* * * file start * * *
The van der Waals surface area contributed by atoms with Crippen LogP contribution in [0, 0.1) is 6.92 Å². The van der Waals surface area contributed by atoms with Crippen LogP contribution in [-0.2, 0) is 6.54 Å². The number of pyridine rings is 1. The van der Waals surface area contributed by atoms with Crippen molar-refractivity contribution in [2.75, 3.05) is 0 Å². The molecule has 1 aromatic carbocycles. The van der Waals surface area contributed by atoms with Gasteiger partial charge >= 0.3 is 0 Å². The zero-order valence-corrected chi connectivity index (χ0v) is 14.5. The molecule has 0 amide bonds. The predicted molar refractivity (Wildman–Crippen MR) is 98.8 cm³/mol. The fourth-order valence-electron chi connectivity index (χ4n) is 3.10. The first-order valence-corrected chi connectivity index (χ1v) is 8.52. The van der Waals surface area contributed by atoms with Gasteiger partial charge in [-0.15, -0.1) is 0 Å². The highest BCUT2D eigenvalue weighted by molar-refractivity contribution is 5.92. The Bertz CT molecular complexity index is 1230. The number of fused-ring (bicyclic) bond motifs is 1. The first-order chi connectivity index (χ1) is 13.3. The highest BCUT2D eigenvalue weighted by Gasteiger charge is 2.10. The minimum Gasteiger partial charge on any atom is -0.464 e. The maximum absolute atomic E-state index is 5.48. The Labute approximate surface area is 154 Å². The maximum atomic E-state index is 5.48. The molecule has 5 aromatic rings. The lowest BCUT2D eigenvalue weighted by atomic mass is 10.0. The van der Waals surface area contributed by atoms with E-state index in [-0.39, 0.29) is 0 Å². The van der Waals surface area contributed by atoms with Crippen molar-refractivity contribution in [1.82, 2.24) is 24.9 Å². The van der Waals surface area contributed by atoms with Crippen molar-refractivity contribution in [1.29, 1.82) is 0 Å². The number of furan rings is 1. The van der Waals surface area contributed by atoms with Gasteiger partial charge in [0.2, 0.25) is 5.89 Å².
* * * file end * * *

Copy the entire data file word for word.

The van der Waals surface area contributed by atoms with Crippen LogP contribution in [0, 0.1) is 6.92 Å². The van der Waals surface area contributed by atoms with Crippen LogP contribution in [-0.2, 0) is 6.54 Å². The number of pyridine rings is 1. The van der Waals surface area contributed by atoms with Crippen molar-refractivity contribution in [2.75, 3.05) is 0 Å². The molecule has 1 aromatic carbocycles. The van der Waals surface area contributed by atoms with Gasteiger partial charge >= 0.3 is 0 Å². The zero-order valence-corrected chi connectivity index (χ0v) is 14.5. The molecule has 0 amide bonds. The predicted molar refractivity (Wildman–Crippen MR) is 98.8 cm³/mol. The fourth-order valence-electron chi connectivity index (χ4n) is 3.10. The first-order valence-corrected chi connectivity index (χ1v) is 8.52. The van der Waals surface area contributed by atoms with Gasteiger partial charge in [-0.15, -0.1) is 0 Å². The highest BCUT2D eigenvalue weighted by molar-refractivity contribution is 5.92. The Bertz CT molecular complexity index is 1230. The number of fused-ring (bicyclic) bond motifs is 1. The first-order chi connectivity index (χ1) is 13.3. The highest BCUT2D eigenvalue weighted by Gasteiger charge is 2.10. The minimum Gasteiger partial charge on any atom is -0.464 e. The maximum absolute atomic E-state index is 5.48. The Labute approximate surface area is 154 Å². The maximum atomic E-state index is 5.48. The molecule has 5 aromatic rings. The lowest BCUT2D eigenvalue weighted by atomic mass is 10.0. The van der Waals surface area contributed by atoms with E-state index in [-0.39, 0.29) is 0 Å². The van der Waals surface area contributed by atoms with Crippen molar-refractivity contribution in [1.82, 2.24) is 24.9 Å². The van der Waals surface area contributed by atoms with Crippen molar-refractivity contribution in [1.29, 1.82) is 0 Å². The number of furan rings is 1. The van der Waals surface area contributed by atoms with Gasteiger partial charge in [0.2, 0.25) is 5.89 Å².